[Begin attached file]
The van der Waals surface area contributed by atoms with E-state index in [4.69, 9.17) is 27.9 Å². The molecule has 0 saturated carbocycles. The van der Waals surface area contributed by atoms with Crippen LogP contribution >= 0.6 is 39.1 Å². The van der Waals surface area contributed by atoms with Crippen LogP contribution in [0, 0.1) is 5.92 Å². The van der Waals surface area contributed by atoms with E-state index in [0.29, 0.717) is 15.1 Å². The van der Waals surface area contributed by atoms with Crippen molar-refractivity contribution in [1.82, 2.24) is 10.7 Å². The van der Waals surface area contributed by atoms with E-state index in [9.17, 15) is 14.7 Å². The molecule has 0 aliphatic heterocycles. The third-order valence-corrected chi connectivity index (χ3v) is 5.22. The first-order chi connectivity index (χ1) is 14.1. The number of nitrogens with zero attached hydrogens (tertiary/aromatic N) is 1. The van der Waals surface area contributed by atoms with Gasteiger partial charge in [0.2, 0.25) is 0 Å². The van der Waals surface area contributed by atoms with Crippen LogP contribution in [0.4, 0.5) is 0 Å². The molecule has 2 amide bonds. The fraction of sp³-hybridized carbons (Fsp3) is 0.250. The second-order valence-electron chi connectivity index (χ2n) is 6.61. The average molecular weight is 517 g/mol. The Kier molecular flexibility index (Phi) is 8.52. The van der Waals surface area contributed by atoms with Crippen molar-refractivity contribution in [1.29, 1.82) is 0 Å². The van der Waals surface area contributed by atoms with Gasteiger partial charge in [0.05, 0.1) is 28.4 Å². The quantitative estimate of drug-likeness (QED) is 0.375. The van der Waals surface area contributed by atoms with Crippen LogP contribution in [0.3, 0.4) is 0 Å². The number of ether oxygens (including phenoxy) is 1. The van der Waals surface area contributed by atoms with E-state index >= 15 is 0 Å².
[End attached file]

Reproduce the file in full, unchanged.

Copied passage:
The van der Waals surface area contributed by atoms with E-state index in [4.69, 9.17) is 27.9 Å². The molecule has 0 saturated carbocycles. The van der Waals surface area contributed by atoms with Crippen LogP contribution >= 0.6 is 39.1 Å². The van der Waals surface area contributed by atoms with Crippen LogP contribution in [0, 0.1) is 5.92 Å². The van der Waals surface area contributed by atoms with E-state index in [0.29, 0.717) is 15.1 Å². The van der Waals surface area contributed by atoms with Crippen molar-refractivity contribution in [1.82, 2.24) is 10.7 Å². The van der Waals surface area contributed by atoms with E-state index in [9.17, 15) is 14.7 Å². The molecule has 0 aliphatic heterocycles. The third-order valence-corrected chi connectivity index (χ3v) is 5.22. The first-order chi connectivity index (χ1) is 14.1. The number of nitrogens with zero attached hydrogens (tertiary/aromatic N) is 1. The van der Waals surface area contributed by atoms with Gasteiger partial charge in [0.2, 0.25) is 0 Å². The van der Waals surface area contributed by atoms with Crippen LogP contribution in [0.4, 0.5) is 0 Å². The molecule has 2 amide bonds. The fraction of sp³-hybridized carbons (Fsp3) is 0.250. The second-order valence-electron chi connectivity index (χ2n) is 6.61. The average molecular weight is 517 g/mol. The Kier molecular flexibility index (Phi) is 8.52. The van der Waals surface area contributed by atoms with Crippen molar-refractivity contribution in [1.29, 1.82) is 0 Å². The van der Waals surface area contributed by atoms with Gasteiger partial charge in [0.05, 0.1) is 28.4 Å². The quantitative estimate of drug-likeness (QED) is 0.375. The van der Waals surface area contributed by atoms with Crippen LogP contribution in [0.3, 0.4) is 0 Å². The number of ether oxygens (including phenoxy) is 1. The van der Waals surface area contributed by atoms with E-state index >= 15 is 0 Å².